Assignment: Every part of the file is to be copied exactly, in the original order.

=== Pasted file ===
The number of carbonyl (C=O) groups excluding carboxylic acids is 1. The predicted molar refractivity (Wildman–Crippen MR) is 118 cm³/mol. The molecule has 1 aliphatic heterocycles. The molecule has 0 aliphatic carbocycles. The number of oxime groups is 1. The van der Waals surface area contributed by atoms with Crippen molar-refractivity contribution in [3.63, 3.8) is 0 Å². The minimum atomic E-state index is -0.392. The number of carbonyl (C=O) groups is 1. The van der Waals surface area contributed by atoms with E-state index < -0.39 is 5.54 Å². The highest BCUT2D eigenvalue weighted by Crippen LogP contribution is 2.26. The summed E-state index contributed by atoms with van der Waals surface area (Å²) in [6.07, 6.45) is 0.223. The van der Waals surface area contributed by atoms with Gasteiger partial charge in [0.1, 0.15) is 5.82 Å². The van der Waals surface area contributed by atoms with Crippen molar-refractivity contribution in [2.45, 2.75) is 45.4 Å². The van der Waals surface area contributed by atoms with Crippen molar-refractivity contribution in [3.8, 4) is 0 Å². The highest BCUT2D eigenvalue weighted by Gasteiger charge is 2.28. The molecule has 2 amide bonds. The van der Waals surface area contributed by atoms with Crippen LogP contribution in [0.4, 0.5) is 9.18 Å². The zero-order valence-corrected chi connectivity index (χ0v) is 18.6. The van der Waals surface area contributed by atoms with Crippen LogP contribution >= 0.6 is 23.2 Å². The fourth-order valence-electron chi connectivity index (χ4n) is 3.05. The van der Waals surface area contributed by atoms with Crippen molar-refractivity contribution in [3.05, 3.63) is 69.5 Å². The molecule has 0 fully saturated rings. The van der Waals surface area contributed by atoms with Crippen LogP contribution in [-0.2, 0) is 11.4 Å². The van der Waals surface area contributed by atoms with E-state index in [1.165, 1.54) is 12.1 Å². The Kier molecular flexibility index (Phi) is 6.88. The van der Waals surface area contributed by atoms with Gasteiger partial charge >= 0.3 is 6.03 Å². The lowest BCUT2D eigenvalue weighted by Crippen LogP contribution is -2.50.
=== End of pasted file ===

The number of carbonyl (C=O) groups excluding carboxylic acids is 1. The predicted molar refractivity (Wildman–Crippen MR) is 118 cm³/mol. The molecule has 1 aliphatic heterocycles. The molecule has 0 aliphatic carbocycles. The number of oxime groups is 1. The van der Waals surface area contributed by atoms with Crippen molar-refractivity contribution in [3.63, 3.8) is 0 Å². The minimum atomic E-state index is -0.392. The number of carbonyl (C=O) groups is 1. The van der Waals surface area contributed by atoms with E-state index < -0.39 is 5.54 Å². The highest BCUT2D eigenvalue weighted by Crippen LogP contribution is 2.26. The summed E-state index contributed by atoms with van der Waals surface area (Å²) in [6.07, 6.45) is 0.223. The van der Waals surface area contributed by atoms with Gasteiger partial charge in [0.1, 0.15) is 5.82 Å². The van der Waals surface area contributed by atoms with Crippen molar-refractivity contribution in [2.45, 2.75) is 45.4 Å². The van der Waals surface area contributed by atoms with Crippen molar-refractivity contribution in [3.8, 4) is 0 Å². The highest BCUT2D eigenvalue weighted by Gasteiger charge is 2.28. The molecule has 2 amide bonds. The van der Waals surface area contributed by atoms with Crippen LogP contribution in [0.4, 0.5) is 9.18 Å². The zero-order valence-corrected chi connectivity index (χ0v) is 18.6. The van der Waals surface area contributed by atoms with Crippen LogP contribution >= 0.6 is 23.2 Å². The fourth-order valence-electron chi connectivity index (χ4n) is 3.05. The van der Waals surface area contributed by atoms with Crippen molar-refractivity contribution in [3.05, 3.63) is 69.5 Å². The molecule has 0 fully saturated rings. The van der Waals surface area contributed by atoms with Crippen LogP contribution in [-0.2, 0) is 11.4 Å². The van der Waals surface area contributed by atoms with E-state index in [1.165, 1.54) is 12.1 Å². The Kier molecular flexibility index (Phi) is 6.88. The van der Waals surface area contributed by atoms with Gasteiger partial charge >= 0.3 is 6.03 Å². The lowest BCUT2D eigenvalue weighted by Crippen LogP contribution is -2.50.